They were unusually kind and hospitable, and Culver’s mind is impressively quick for what you might expect at his age. Specific dates and details were easily within his grasp, and he was primed to talk theology and life with a couple young bucks.
We were in the middle of nowhere, and right at home.
Starting Out in Another World
Culver was born July 19, 1916, in rural Yakima County, Washington state. He was the oldest of eight. The following year his family moved (by ship) to a new town in Alaska, called Anchorage. His grandfather ran the general store for the railroad company building a line from Seward to Fairbanks, and his father worked as a locomotive engineer operating a crane constructing the railroad.
The family returned to rural Washington in 1920 when Culver was four, and his father returned to farming. Son was expected to follow in father’s footsteps and stayed an extra year after high school to work the farm.
The family was part of a German Baptist church, and Culver went off to the denominational school in Ashland, Ohio, at age 19. Ashland College and Seminary offered half off tuition for pre-seminary students ($150 per semester, instead of $300), and Culver chose the discounted track. He had sensed a call in the direction of fulltime ministry for several years and had preached at least a dozen times in nearby churches. Now the tuition break sealed the deal, and he gave up his childhood dream of being a rodeo performer.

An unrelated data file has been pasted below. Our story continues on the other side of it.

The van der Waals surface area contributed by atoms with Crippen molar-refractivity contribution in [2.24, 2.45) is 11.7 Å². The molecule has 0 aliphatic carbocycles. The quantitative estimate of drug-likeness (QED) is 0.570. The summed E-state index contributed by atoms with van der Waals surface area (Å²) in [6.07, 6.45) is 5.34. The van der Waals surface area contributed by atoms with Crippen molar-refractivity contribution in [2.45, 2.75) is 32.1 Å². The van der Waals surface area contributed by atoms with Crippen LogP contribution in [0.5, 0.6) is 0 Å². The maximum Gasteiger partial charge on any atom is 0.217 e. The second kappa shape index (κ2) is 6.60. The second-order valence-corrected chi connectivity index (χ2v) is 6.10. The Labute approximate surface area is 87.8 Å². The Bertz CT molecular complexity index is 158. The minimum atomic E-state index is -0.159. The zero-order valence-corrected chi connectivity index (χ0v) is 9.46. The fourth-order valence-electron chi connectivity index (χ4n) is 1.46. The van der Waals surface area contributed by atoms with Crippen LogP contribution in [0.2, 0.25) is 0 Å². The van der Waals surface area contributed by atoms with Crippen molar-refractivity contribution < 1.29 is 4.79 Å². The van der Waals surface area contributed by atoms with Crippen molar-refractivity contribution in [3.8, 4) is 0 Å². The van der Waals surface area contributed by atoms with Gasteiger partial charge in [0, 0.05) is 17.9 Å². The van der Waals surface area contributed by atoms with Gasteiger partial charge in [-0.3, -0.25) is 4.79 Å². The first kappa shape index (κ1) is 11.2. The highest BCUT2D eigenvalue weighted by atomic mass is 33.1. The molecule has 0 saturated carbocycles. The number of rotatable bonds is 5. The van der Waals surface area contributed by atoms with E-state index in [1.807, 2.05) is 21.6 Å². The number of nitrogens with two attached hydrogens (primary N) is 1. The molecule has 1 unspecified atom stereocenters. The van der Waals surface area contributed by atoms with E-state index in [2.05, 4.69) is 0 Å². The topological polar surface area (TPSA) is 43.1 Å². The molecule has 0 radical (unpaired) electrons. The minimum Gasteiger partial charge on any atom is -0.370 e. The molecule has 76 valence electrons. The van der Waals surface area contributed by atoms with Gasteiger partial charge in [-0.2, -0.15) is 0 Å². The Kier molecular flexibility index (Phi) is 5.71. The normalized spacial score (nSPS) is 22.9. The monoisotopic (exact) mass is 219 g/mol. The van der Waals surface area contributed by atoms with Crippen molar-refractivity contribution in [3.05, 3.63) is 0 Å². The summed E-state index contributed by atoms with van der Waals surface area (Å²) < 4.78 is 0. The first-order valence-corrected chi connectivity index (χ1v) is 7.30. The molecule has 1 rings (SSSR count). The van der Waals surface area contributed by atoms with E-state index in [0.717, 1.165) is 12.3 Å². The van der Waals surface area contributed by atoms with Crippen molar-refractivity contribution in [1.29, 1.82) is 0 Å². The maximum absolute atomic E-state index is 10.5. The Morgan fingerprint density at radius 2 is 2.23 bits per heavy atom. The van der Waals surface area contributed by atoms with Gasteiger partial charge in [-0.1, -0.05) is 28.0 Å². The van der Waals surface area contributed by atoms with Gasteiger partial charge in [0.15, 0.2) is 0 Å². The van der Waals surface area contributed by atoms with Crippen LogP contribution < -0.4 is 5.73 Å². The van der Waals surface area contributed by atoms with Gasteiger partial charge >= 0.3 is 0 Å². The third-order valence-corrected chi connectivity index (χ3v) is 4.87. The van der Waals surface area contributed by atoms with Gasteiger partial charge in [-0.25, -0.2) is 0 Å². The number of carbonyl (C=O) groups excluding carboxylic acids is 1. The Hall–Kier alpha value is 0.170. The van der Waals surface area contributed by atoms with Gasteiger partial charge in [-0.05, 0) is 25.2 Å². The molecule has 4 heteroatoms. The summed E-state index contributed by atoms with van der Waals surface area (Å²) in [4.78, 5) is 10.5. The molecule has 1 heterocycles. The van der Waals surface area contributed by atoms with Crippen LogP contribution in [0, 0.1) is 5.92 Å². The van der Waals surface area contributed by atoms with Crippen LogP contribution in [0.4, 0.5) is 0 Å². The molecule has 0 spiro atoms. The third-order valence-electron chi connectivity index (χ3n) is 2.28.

At Ashland, Culver first met Kenneth Kantzer, who had grown up in a Lutheran home, but came to college an atheist. Kantzer quickly was converted at Ashland and went on to become a significant shaper of evangelicalism in the latter half of the twentieth century. Culver would meet up with Kantzer again at Wheaton and Trinity where both would teach theology. Kantzer preceded Culver to both institutions, and the two long-time associates, who shared so much past and so many friendships, sometimes found their instincts at odds.
Marriage, Seminary, and Church Planting
In late Spring 1937, fundamentalist-progressive tensions at Ashland led to the firing of two professors, who in turn founded the conservative Grace Theological Seminary in Winona Lake, Indiana. Meanwhile, Culver and his new bride Arlene (married in January 1937) went back to Washington, where he soon became pastor of his home church. On the trip home, they stopped at Yellowstone Falls and discovered Arlene had some serious heart defects when she couldn’t climb the 500-plus stairs there.
Two years later, they returned east, with their first child, for Culver to continue his education at the fledgling seminary from 1939 to 1942. Culver then led a church plant in Fremont, Ohio, for three years, until 1945, and built the church building with his own hands. He still remembers the dimensions (64 feet by 52), and says in those years he “spent more time as a carpenter-stonemason, working on the new house of worship, than sermon preparation.”
Becoming a Bible Professor
In March of 1945, World War II was nearing its end, professors were hard to come by, and Culver was given the opportunity to teach Old Testament at Grace Seminary. For the first six months of his time at Grace, he traveled back and forth weekly in his 1935 Chevy between Winona Lake, Indiana, and Fremont, Ohio — about 175 miles each way. He stayed at Grace until May 1951. (While teaching at Grace, Culver completed the Master of Theology degreee, and later finished the Doctor of Theology through Grace while teaching at Trinity Seminary.)